Spinal Surgery in Patients with Parkinson’s Disease: Construct Failure and Progressive Deformity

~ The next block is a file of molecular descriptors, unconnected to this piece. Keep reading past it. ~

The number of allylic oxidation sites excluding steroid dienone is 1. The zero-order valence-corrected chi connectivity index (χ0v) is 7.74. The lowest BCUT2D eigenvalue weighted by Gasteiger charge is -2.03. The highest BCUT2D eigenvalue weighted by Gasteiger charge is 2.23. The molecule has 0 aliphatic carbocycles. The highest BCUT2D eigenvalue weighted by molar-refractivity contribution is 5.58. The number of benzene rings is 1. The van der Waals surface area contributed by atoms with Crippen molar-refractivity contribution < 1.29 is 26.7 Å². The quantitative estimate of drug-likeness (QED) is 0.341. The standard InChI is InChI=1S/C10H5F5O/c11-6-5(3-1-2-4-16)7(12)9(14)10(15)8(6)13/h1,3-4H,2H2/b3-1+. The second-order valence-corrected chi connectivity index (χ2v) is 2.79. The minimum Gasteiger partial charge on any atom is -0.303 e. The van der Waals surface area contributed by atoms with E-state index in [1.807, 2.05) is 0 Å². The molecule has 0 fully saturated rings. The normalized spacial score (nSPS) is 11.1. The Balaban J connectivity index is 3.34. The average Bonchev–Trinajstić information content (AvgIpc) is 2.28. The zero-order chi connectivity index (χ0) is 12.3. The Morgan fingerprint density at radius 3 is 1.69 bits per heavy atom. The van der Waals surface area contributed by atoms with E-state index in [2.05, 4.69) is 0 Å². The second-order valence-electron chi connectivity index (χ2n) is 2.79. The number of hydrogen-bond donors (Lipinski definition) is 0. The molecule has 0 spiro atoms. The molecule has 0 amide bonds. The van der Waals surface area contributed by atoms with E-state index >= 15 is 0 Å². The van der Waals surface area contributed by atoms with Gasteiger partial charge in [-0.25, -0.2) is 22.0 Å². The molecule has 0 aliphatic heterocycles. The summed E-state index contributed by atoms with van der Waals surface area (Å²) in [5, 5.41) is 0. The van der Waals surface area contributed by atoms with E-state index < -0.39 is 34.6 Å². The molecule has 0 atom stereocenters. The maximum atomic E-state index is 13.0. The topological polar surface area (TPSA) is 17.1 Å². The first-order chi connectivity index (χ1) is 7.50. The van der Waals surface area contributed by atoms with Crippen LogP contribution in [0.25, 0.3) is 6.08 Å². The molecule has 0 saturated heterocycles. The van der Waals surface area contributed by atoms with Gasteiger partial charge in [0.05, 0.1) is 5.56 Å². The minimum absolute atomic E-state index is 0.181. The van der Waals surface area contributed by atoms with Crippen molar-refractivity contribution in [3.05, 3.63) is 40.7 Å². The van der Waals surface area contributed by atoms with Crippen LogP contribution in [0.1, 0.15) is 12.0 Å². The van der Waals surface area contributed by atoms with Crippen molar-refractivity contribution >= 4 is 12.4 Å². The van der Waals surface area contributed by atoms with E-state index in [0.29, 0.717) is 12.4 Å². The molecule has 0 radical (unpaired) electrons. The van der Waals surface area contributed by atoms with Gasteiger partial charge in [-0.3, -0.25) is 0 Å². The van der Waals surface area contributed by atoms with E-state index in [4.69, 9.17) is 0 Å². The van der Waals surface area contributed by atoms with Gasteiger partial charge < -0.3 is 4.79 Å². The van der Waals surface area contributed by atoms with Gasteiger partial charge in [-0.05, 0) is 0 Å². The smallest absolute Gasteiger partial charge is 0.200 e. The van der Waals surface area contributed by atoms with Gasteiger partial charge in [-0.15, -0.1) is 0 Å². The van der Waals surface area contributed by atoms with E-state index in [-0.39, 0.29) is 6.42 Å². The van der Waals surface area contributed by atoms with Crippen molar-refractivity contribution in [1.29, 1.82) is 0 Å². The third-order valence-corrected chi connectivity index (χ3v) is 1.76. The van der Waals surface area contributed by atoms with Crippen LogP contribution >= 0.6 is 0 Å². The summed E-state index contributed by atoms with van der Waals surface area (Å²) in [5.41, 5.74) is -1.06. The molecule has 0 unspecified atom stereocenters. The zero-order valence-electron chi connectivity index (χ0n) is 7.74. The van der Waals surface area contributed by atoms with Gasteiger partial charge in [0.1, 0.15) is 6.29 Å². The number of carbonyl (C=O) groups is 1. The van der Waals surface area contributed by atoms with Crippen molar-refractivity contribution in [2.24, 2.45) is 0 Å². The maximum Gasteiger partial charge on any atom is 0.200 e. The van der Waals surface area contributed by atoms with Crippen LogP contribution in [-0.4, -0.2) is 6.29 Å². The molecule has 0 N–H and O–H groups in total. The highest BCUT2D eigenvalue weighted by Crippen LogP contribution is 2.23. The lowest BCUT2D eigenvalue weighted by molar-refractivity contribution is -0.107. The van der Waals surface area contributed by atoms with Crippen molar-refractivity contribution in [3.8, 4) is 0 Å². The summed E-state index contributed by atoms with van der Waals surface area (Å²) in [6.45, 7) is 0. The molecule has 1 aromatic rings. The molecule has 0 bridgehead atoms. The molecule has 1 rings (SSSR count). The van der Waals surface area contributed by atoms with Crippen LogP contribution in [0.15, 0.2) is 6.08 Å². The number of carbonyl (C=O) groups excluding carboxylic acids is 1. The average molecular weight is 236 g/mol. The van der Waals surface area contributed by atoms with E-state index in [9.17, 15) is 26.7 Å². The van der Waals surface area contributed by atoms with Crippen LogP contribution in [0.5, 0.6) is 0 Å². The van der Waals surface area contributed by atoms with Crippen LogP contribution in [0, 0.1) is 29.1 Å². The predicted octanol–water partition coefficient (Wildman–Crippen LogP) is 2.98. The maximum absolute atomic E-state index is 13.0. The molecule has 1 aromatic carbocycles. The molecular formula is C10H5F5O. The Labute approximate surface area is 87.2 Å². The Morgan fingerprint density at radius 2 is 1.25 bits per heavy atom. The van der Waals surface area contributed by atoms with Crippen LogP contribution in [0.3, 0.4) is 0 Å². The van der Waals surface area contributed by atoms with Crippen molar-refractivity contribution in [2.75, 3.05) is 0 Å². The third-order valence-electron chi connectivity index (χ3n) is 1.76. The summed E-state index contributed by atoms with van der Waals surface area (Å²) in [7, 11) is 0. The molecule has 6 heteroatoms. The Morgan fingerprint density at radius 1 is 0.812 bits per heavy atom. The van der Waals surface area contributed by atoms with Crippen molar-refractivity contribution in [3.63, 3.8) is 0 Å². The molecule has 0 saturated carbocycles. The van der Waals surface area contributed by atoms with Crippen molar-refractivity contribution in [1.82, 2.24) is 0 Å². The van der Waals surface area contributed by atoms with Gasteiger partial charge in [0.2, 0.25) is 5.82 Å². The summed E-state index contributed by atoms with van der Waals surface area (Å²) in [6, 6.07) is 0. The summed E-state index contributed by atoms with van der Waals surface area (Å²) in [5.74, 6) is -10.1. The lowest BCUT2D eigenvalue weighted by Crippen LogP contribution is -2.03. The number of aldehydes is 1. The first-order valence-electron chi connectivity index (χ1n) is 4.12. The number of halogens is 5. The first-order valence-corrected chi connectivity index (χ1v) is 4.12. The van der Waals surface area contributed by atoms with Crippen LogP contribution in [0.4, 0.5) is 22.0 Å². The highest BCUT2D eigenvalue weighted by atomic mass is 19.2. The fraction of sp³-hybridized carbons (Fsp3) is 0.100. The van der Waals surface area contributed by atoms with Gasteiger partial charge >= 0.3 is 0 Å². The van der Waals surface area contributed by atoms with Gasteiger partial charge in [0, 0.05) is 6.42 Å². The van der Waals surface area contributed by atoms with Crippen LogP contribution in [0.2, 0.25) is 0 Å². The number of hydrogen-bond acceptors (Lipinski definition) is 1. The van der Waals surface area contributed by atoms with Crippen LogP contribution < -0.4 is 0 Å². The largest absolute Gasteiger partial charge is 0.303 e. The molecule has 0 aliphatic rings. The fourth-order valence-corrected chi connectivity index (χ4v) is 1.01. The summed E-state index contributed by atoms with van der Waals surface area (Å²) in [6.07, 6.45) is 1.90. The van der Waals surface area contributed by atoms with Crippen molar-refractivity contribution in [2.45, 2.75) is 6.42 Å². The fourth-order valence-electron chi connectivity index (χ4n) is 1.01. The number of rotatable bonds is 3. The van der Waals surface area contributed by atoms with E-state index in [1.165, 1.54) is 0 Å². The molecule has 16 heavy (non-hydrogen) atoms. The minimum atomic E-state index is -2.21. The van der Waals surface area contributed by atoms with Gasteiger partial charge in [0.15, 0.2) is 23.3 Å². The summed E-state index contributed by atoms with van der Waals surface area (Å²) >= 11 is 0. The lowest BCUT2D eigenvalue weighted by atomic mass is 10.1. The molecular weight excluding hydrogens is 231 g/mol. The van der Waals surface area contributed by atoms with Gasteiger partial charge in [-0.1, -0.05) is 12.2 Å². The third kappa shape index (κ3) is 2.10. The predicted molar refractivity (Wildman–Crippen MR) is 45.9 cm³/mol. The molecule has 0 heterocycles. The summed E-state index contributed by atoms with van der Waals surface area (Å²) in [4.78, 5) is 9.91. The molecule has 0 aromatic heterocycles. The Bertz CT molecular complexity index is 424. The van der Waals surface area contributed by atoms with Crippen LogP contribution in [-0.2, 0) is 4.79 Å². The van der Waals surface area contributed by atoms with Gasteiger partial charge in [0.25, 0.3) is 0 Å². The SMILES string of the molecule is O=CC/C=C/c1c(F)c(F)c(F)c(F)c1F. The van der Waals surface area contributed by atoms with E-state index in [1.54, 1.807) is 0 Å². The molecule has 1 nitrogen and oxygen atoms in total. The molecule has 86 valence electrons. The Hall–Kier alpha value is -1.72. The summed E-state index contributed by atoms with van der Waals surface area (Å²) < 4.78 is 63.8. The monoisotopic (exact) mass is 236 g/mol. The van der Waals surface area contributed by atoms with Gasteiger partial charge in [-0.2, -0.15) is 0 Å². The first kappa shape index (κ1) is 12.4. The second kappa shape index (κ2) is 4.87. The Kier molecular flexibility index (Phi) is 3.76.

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Study Design.Retrospective case series review of patients with Parkinson’s disease undergoing elective spine surgery at a single tertiary referral center.Objectives.To assess the rate of complications of spine surgery in the population with Parkinson’s disease and characterize the causes of failure and special needs of this unique population.Summary of Background Data.Patients with Parkinson’s disease experience a combination of poor bone quality and a severe neuromuscular disorder. There is little information in the literature about outcomes of spine surgery in this population. Preliminary review suggests that these patients have a high rate of instrument-related complications that has not been reported previously.Methods.A computerized search using diagnostic and procedural codes identified 14 patients with Parkinson’s disease who underwent spine surgery from January 1993 through December 2000. Their charts and radiographs were reviewed, and those not examined within twelve months were invited for follow-up review. The remaining patients were being followed on a regular basis by their spine surgeon, the Movement Disorders Clinic, or both and were seen and examined during their routine follow-up observation.Indications and Extent of Index Surgery Varied.Complications, revisions, and radiographic evidence of loosening were assessed. Causes of failure were sought with respect to surgical and clinical factors. All patients underwent surgical care by a fellowship-trained spine surgeon.Results.The mean follow-up period from index procedure was 66.8 months; the median follow-up period was 38 months. Of 14 patients, 12 (86%) required additional surgery, undergoing a total of 31 reoperations. Eleven patients (79%) underwent 22 additional procedures at the same or adjacent level for instability, including four patients (29%) who had hardware failure or pullout, necessitating 10 reoperations. The one other patient who required additional surgery had a successful index procedure but underwent another operation to address instability at a remote spinal segment. Of five patients whose index procedure involved only one spinal level, three (60%) required additional procedures, all at that level. Two patients (14%) developed wound infections during the course of treatment but not as the cause of initial treatment failure. The primary mechanisms of failure were relentless kyphosis or segmental instability at the operated-on or adjacent levels.Conclusion.Patients with Parkinson’s disease undergoing spine surgery in a single tertiary referral center had a very high reoperation rate associated with technical complications. Patients should be appropriately counseled regarding the increased risk of operative complications and closely followed for incipient failure.

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